Jay Gelb – Barclays Capital

I understand. What type of reinsurance protection outwards did they have for energy losses (inaudible) –?

Phil Bancroft

We don’t comment on that.

Jay Gelb – Barclays Capital

Okay. Thanks.

Operator

Next we’ll move to Keith Walsh with Citi.

Keith Walsh – Citi

Hey, good morning, gentlemen. Evan, first for you, just any thoughts on the Dodd Bill that’s currently being debated out there in Congress, and thinking about the impact on your company bit on the P&C industry as well.

Evan Greenberg

Yes, the bill right now contains to the industry a provision, potentially, that would have this new systemic risk regulator viewing P&C insurance as well for the scanning for systemic risk. Number two, if they have – and right now, as of last night, it appears that the fund – the pre-funded fund, is – or post-funded is out for the moment. But any fund could potentially include P&C insurance.

Now, they’ve really diluted it in terms of the parameters under which they would assess, and therefore, the impact on P&C. However, we and all the major – most of the major companies in the US, we are – we have come together as a coalition to actively fight this given that we are highly and well regulated by the states. And we were already paying into for systemic. And we already pay into a solvency fund. And P&C is not systemic. And so, we’re making those arguments to not simply dilute what P&C’s contribution could be if there was a fund, but get us out completely because it’s redundant.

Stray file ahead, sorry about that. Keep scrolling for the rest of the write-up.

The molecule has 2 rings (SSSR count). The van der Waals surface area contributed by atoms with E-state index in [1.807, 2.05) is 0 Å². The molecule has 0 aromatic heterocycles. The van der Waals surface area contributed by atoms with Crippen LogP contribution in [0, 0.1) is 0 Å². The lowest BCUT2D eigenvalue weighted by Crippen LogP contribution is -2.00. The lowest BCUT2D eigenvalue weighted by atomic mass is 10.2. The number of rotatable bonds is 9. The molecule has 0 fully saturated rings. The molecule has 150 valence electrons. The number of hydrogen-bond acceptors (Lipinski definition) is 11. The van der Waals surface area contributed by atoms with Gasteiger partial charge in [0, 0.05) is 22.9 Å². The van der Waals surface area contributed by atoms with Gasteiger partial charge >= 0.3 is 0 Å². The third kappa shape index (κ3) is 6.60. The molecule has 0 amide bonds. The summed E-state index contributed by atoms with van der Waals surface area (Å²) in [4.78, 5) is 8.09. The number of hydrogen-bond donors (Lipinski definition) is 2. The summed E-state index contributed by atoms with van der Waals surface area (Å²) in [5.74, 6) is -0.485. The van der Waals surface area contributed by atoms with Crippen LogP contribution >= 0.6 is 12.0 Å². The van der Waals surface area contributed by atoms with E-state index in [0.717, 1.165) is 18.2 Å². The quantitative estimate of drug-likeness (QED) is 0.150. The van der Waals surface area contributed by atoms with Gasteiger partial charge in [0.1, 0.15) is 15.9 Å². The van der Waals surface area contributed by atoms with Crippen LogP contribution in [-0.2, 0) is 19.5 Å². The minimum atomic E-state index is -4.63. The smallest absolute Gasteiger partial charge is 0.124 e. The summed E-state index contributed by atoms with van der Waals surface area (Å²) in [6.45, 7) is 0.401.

And secondly, for systemic, let’s not have duplication of the Feds' oversighting and the states. Let’s be clear within the bill that it leaves it to the states even if there is some kind of scanning and oversight by the Feds in systemic. That answered it for you?

Keith Walsh – Citi

Yes, absolutely. And then the second question around the accident and health business, you’ve got this pretty differentiated franchise from most of your commercial P&C peers. Yet, you don’t really – you guys don’t really do a good job disclosing it in the market. And I just – I’m very curious why the disclosure isn’t – the company isn’t carved out separately. You don’t give us allocated capital to really measure and value that piece of the business if you want to get paid for your stock.

Evan Greenberg

Well, it’s a fine line to walk. It’s a fine balance of how much transparency you provide and give a road map to your competitors of how to think about that business.

Keith Walsh – Citi

I mean with all due respect, you got AFLAC as stand-alone out there we could look at it. And I don’t know –

Evan Greenberg